Principal Investigators (PIs): Patrick Sweeney (PI), Michael Donoghue (Co-PI)

    Digitization PEN: Digitization of North American Bryophyte and Lichen Specimens from Two Ohio Herbaria at the University of Cincinnati (CINC)

    This project joins the ongoing Thematic Collections Network project "North American Lichens and Bryophytes: Sensitive Indicators of Environmental Quality and Change". The project will contribute label data for approximately 107,000 specimens from North America. Both herbaria included in this PEN are especially rich in 18th to early 20th Century collections which will fill an important gap in attaining the TCN's goals. These organisms are known to be highly sensitive to environmental changes and, accordingly this data, will support future research on environmental changes during this period of history which may influence distributional patterns of lichens and bryophytes over time. Other research projects, that use map-based analyses of historical vs. present-day data, could address questions such as, can these hyper-sensitive organisms be used as early warning bioindicators to highlight the early causes and effects of environmental change? In addition, exposure of these historical specimens and their data will be useful for studies of changes in the local vegetation.

    The results of this project will be useful to society by increasing our understanding and our ability for early detection of the causal factors and resulting patterns of environmental quality including, for example, changes in air and water quality. This project will provide experience in museum curation and database management to undergraduate and graduate students. Outreach will include design and implementation of pre-K and 1st grade activities to introduce young students to new colors, textures of the strange and interesting things in the natural world, and the idea that all organisms are important. This award is made as part of the National Resource for Digitization of Biological Collections through the Advancing Digitization of Biological Collections program and all data resulting from this award will be available through the National Resource (iDigBio.org).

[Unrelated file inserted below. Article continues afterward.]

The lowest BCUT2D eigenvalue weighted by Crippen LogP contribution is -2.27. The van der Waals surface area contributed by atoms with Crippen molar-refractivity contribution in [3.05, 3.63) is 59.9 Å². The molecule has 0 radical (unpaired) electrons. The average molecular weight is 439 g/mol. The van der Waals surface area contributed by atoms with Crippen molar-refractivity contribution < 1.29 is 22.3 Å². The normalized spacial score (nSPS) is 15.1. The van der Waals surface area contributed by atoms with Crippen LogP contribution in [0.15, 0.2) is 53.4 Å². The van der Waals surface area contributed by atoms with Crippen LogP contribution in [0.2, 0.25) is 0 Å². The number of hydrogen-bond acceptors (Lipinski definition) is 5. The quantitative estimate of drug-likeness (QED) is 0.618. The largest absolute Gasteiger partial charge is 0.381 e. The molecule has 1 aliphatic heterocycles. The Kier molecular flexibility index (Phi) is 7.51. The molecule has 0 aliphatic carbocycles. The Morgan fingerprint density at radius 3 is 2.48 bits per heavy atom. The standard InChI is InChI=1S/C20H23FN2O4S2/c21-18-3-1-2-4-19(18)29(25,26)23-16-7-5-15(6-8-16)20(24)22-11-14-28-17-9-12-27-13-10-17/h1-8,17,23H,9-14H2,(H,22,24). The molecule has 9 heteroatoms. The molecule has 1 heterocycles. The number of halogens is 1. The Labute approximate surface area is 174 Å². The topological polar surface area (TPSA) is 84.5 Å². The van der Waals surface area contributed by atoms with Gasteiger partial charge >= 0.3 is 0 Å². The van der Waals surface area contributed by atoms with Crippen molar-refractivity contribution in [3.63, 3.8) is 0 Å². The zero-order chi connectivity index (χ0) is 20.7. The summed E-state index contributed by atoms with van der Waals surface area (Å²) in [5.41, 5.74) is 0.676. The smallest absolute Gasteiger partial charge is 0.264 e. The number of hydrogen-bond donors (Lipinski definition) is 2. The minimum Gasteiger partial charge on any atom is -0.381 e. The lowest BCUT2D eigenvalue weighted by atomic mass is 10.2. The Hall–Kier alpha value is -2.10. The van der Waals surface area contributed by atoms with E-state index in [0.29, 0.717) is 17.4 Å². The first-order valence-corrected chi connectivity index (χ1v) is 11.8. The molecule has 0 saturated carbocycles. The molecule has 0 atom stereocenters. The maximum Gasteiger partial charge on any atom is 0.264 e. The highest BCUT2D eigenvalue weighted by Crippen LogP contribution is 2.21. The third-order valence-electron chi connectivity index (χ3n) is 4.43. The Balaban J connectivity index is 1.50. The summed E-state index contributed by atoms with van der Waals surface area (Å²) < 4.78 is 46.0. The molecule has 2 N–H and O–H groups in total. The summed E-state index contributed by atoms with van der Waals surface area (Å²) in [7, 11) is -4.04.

Project Sponsor: University of Cincinnati Main Campus (NSF Award 1410548)

    Principal Investigators (PIs): Eric Tepe (PI), Steven Rogstad (Co-PI), Corinna Gries (Co-PI), Theresa Culley (Co-PI)